European Union diplomats who are accidentally paid too much are allowed to keep the money, PublicServiceEurope.com
can reveal. Recovering all sums owed by those working for Catherine Ashton's European External Action Service would be a "great disincentive" for recruitment and would be "contrary to the principle of legal certainty", says the European Commission.
Members of the newly formed EU diplomatic corps posted outside the EU have their salaries adjusted on an occasional basis to take into account changes in the cost of living compared to Brussels. The EU publishes a list of country weightings incorporating purchasing power parity and currency exchange rates. Fluctuations in weightings affect officials as they can opt to be paid part of their salary in local currency. The same system also applies to European Commission officials posted outside the EU.
Weightings can, however, take more than a year to finalise, meaning salaries are adjusted retroactively. The latest list began to apply on July 1 2010 but has still not been approved. Officials will get a salary increase dating back to this date if the cost of living is shown to have risen in their country of work. But if living costs have dropped, they will only be required to repay six months of the money they have unfairly pocketed.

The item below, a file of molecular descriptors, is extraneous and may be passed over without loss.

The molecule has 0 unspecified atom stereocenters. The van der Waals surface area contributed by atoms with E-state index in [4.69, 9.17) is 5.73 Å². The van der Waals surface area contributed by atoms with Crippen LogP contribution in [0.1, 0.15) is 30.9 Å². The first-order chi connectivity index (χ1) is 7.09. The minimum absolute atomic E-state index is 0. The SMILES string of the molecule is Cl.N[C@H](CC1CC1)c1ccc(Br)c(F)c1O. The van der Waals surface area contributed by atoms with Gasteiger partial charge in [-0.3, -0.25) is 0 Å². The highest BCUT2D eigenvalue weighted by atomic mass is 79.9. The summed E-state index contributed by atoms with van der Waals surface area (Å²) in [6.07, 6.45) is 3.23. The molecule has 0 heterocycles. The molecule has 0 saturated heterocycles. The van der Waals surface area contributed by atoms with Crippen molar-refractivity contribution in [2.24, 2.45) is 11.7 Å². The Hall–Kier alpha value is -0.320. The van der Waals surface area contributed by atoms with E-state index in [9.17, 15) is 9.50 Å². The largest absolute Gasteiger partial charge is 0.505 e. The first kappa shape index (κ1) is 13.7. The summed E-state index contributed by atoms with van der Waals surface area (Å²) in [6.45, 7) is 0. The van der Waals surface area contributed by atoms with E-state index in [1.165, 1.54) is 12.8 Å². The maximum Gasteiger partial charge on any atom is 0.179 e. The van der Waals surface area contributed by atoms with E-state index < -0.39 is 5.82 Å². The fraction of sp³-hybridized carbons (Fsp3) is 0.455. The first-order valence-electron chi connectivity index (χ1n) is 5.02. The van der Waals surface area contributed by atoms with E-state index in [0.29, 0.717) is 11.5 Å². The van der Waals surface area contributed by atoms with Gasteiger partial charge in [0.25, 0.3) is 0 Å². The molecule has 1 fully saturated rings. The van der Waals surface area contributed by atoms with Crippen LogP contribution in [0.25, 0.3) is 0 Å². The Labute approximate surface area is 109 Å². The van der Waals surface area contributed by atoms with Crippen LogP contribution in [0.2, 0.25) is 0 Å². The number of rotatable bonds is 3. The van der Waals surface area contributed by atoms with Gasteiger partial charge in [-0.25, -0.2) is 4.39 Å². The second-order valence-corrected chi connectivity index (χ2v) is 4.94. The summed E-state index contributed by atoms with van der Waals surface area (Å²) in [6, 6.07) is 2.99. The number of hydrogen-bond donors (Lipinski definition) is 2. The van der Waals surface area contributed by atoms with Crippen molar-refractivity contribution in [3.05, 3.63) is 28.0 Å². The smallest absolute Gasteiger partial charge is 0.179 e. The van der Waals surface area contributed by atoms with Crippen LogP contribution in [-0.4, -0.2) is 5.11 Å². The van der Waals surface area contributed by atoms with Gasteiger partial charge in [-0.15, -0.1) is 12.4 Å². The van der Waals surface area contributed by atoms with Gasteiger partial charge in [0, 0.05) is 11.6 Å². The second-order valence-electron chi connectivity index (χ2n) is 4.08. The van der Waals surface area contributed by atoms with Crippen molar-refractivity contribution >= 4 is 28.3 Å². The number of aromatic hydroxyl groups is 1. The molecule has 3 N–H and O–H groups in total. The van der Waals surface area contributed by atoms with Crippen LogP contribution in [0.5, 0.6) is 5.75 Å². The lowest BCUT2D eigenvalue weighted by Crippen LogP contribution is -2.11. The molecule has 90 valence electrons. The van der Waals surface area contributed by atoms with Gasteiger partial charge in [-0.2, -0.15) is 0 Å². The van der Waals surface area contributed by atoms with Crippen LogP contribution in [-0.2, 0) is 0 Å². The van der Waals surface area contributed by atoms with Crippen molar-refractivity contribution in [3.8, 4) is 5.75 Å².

This uneven approach is justified because "some countries can be affected by very substantial variations of weightings" says Antony Gravili, commission spokesman for inter-institutional relations and administration. The African state of Guinea-Bissau has seen its weighting drop from 140 to 90 and rise again to 116 over a three-year period, Gravili told PublicServiceEurope.com
. He continued: "Not offering some minimal protection for colleagues in these countries – i.e. the limitation of recovery to six months – would be a great disincentive for them to apply for posts in these countries.
"Retroactive recoveries for an extensive period of time would also be contrary to the principle of legal certainty, as an official would never be certain whether the salary he is paid is really what he is supposed to get, or whether he may have to pay back large sums through no fault of his own." The EU offers less protection than other international organisations such as the Organisation for Economic Cooperation and Development, which according to Gravili "does not practise any recovery at all".
The justification was not enough to satisfy the EU's detractors. "Not to claw back this money is a dereliction of duty by a taxpayer funded organisation. Whose money is it anyhow?" asked UK Independence Party MEP Marta Andreasen
, the commission's former chief accountant. "Research has often shown that financial incentives are important in the employment and retention of quality staff," Andreasen told PublicServiceEurope.com
"But it also shows that far, far more important is working for an organisation that is believable and is led inspirationally," she said. "EU staff are paid very well already with copper bottomed perks, so that can't be the problem. If there is an issue with applications to the EEAS it must be because of the catastrophically dismal leadership offered by Cathy, Baroness Ashton."
Ashton, a Labour life peer, has requested a 6 per cent increase for the EU diplomatic corps in current budget negotiations, a request dubbed "somewhat ludicrous" by a UK minister.